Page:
Naravane says the daylight hours of August 31 saw a lot of movement on the PLA side, even as the Army consolidated its own position.

Towards the afternoon, movement of PLA armour was also observed in the area of their garrison at Moldo. Seeing this, our tanks at Tara Base were also ordered to move up to Rechin La, he says.

Naravane says mobilisation of PLA troops was seen in some other locations as well.

"At 2015 hours on the evening of 31 August, Jo (Joshi) rang me up, quite worried. He reported that four tanks supported by infantry had slowly started moving up the track towards Rechin La," he says.

"They had fired an illuminating round but this had had no effect. I had clear orders not to open fire, 'till cleared from the very top'. A flurry of calls followed, between the RM, EAM, NSA, CDS and myself over the next half-hour," he adds.

"To each and every one my question was, 'What are my orders?' At 2110 hours, Northern Command again rang up, the tanks had continued moving ahead and were now less than a km from the top.

"I rang up the RM again at 2125 hours, with the latest and once more asked for clear directions. The situation was tense. Telephone lines were buzzing."

Meanwhile, there had been an exchange of Hot Line messages and the PLA Commander, Maj Gen Liu Lin, suggested that both sides should stop any further move and that the two local commanders should meet at the pass at 0930 hours the next morning.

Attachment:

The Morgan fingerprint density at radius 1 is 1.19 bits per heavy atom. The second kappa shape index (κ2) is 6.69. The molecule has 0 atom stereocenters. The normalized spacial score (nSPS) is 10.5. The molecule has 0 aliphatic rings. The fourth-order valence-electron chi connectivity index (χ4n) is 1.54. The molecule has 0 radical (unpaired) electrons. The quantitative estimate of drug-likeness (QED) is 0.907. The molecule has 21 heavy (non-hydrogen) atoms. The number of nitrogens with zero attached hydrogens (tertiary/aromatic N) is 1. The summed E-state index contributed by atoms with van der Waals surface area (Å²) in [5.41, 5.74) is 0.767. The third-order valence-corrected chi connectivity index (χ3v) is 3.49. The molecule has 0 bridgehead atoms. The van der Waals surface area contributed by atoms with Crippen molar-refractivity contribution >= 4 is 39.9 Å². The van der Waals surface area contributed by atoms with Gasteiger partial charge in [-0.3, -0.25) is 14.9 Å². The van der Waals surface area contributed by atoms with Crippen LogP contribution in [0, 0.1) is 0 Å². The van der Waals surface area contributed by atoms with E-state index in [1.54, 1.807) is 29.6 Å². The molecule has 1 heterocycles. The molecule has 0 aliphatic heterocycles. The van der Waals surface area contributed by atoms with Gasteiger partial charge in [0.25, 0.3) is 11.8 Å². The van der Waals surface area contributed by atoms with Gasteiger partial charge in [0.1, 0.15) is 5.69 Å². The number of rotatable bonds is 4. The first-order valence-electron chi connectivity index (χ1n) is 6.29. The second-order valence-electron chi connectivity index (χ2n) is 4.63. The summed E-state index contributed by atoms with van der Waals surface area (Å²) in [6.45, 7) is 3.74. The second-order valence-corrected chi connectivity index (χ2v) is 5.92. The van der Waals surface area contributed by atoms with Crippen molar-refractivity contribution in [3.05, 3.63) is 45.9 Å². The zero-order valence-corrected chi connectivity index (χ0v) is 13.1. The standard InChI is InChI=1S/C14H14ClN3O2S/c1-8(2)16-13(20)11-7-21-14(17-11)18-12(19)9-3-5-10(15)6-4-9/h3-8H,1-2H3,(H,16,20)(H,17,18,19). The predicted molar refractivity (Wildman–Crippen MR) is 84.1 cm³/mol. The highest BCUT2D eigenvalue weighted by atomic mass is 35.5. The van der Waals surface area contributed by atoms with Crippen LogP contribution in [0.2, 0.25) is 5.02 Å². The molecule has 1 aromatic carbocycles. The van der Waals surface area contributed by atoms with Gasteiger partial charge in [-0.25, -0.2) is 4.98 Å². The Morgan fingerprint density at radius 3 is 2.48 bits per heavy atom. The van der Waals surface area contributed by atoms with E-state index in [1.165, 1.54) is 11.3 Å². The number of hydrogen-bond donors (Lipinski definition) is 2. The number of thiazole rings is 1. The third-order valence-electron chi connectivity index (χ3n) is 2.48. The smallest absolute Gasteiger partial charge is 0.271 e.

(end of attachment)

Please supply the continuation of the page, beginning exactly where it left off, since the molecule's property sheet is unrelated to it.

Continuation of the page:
Naravane says he called up Defence Minister Singh and NSA Ajit Doval at 2200 hours to share this news.

"I had hardly put the phone down when Jo (Northern Army Commander Joshi) rang up once again at 2210 hours.

"He said that the tanks had started moving up again and were now only about 500 metres away," he says.

Naravane says Joshi recommended that the only way to stop the PLA was by opening up with our own medium artillery, which he said was ready and waiting.

"My position was critical...," he says as he explains how the situation was handled.
why were these guys over a phone call? shouldn't they be in a war room or at the PM's residence?
 

Blademaster

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why were these guys over a phone call? shouldn't they be in a war room or at the PM's residence?
US and the 5 eyes probably heard everything since US basically owns all the electronic hardware that Indian leaders use to communicate. That is how they penetrated deeply into Russian top leadership and military leadership and basically overheard all their entire war planning and was able to tell Ukraine how to resist Russia effectively.
 

Love Charger

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No, I didn't write it. I feel like I was curious about the painkillers used in India.
It's not morphine or fentanyl.
It is morphine , there are stories of soldiers who have used it .
Like of major general ian cardozo, who in 1971 war with Pakistan stepped on a land mine.
He leg was badly injured, so he due to non availability of morphine or pethidine, he himself cut his own leg with a khukri knife issued to him .
Later on he was treated and is still alive.
 

KaiGenji

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It is morphine , there are stories of soldiers who have used it .
Like of major general ian cardozo, who in 1971 war with Pakistan stepped on a land mine.
He leg was badly injured, so he due to non availability of morphine or pethidine, he himself cut his own leg with a khukri knife issued to him .
Later on he was treated and is still alive.
That's very brave. However, it is easy to understand why anti-personnel landmines are prohibited under international treaties.
 

Soldier355